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We found 12 articles

How to write a diversity statement for law school admissions
Diversity statements for law school are optional. No really, they truly are optional! The purpose of a diversity statement is to explain to admissions how your past diverse experiences have contributed to your personal and professional growth. A diversity statement is not a personal statement. Personal statement focuses on why you want a law ...
Making a first impression twice: a guide to transferring law schools
Maybe you underperformed on the LSAT. Maybe you feel you did not push yourself enough. Or maybe your resume and personal statement were not as impressive as they needed to be. For whatever reason, you did not get accepted to your dream law school. You did, however, do well enough to earn acceptance to a different law school. Rather than waiting ...
Law school admissions: does a dual degree make sense?
For some people (like me), the path to law school isn’t a straight shot. There are those who begin as premedical students, but then learn about how important malpractice law is to the medical profession. There are others who realize that develop long-term business goals that you believe an MBA will further. And finally, for people like me who ...
Logic games: worst nightmare or a dream-come-true?
Logic games are the best. If you’re reading this, chances are they’re currently the bane of your existence but hear me out.
Law school admissions: drafting the personal statement
The personal statement – that famous, infamous even, stress-inducing 500-750 words. What separates you from the law school of your dreams. Pages of scribbled down notes and back of the napkin insights into who you really are. Here are a few pieces of advice to help get you through it.
Deciding on the diversity statement for law school admissions
Law school applicants typically see an opportunity for more – another essay, another letter of recommendation, a supplemental report – and jump at it. The more the better, right? Another opportunity to show off writing skill, or have a professor brag about your Greek mythology paper from junior year.
Is Law School Right for Me?
Perhaps the most common question I am asked these days is, “Is law school right for me?” While I would love to be able to provide an earnest yes or a definitive no to all those who ask, the reality is that there is seldom a quick or easy answer. But, above all, it is a question to which each of us has to come to our own answer. What I and other ...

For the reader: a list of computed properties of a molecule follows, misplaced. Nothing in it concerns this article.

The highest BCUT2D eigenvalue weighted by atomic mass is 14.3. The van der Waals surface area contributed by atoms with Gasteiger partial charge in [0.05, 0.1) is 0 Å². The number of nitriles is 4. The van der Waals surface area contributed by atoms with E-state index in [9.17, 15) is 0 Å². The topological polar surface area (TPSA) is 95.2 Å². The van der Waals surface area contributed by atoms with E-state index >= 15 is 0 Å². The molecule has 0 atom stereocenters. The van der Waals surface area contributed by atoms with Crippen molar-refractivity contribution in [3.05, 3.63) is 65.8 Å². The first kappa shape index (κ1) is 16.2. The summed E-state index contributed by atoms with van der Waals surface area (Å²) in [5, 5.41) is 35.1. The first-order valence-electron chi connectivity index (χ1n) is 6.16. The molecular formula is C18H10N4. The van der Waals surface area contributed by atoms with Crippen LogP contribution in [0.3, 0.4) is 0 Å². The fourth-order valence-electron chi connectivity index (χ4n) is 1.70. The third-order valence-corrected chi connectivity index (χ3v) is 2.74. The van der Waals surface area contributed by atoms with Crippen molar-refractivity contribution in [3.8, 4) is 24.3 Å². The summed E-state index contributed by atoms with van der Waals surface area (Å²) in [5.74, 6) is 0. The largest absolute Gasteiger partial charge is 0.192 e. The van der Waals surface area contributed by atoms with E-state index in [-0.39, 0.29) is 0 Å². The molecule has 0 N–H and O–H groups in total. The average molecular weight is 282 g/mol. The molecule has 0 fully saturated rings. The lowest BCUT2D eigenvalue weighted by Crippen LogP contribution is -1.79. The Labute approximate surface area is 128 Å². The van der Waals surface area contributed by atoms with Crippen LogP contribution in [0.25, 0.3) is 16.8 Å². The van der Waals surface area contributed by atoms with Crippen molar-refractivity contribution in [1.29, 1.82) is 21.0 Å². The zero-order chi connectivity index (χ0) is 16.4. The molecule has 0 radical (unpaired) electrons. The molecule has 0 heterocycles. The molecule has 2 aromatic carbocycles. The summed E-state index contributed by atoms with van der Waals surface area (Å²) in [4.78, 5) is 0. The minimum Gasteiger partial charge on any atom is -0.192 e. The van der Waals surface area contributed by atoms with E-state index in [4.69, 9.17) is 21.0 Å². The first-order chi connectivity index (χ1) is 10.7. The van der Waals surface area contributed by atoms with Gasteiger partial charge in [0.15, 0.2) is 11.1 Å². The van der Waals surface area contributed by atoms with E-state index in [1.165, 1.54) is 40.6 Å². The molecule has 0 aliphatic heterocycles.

3 tips for your law school application
The law school admissions process might seem pretty straightforward—submit LSAT scores and write a killer personal statement. Easy enough, right? Well, in many ways, it is actually that simple. But there are actually numerous “behind-the-scenes” factors to consider in formulating the basic requirements of an application.
Part 2 of your law school guide: the application process
The LSAT and GPA The LSAT, along with the GPA, are by far the most important elements of your profile. The good news (and bad news) about the GPA is that it’s usually outside of your control – you got the grades you got, and now you have to calibrate your admissions process based on those grades. Of course, if you’re still in college, make sure to ...
An Insider's Scoop on the Top 5 Law Schools of 2019
 No two ways about it: getting into one of the top 5 law schools in the United States is extremely challenging.  Your candidacy is a culmination of the hard work you put forward for academics (aka GPA), the hours you dedicated to preparing for the LSAT, and the most salient experiences that pushed you to want to be a lawyer. Though the top 5 law ...
How to write a diversity essay for law school
In addition to a personal statement, many law schools also encourage applicants to submit a supplementary “diversity” statement. Applicants are often confused about how to approach a diversity essay, as law schools provide significantly more leeway and less guidelines in terms of the type of content they are looking for. Often, applicants forgo ...
Step by step instructions on how to solve LSAT grouping games (part I)
LSAT grouping games, where we’re given a set of variables and asked to sort them into different groups, can be some of the toughest questions on the LSAT’s Analytical Reasoning section. The Recycling Centers game from the June 2007 test (Section 1, Qs 18-23) is no exception.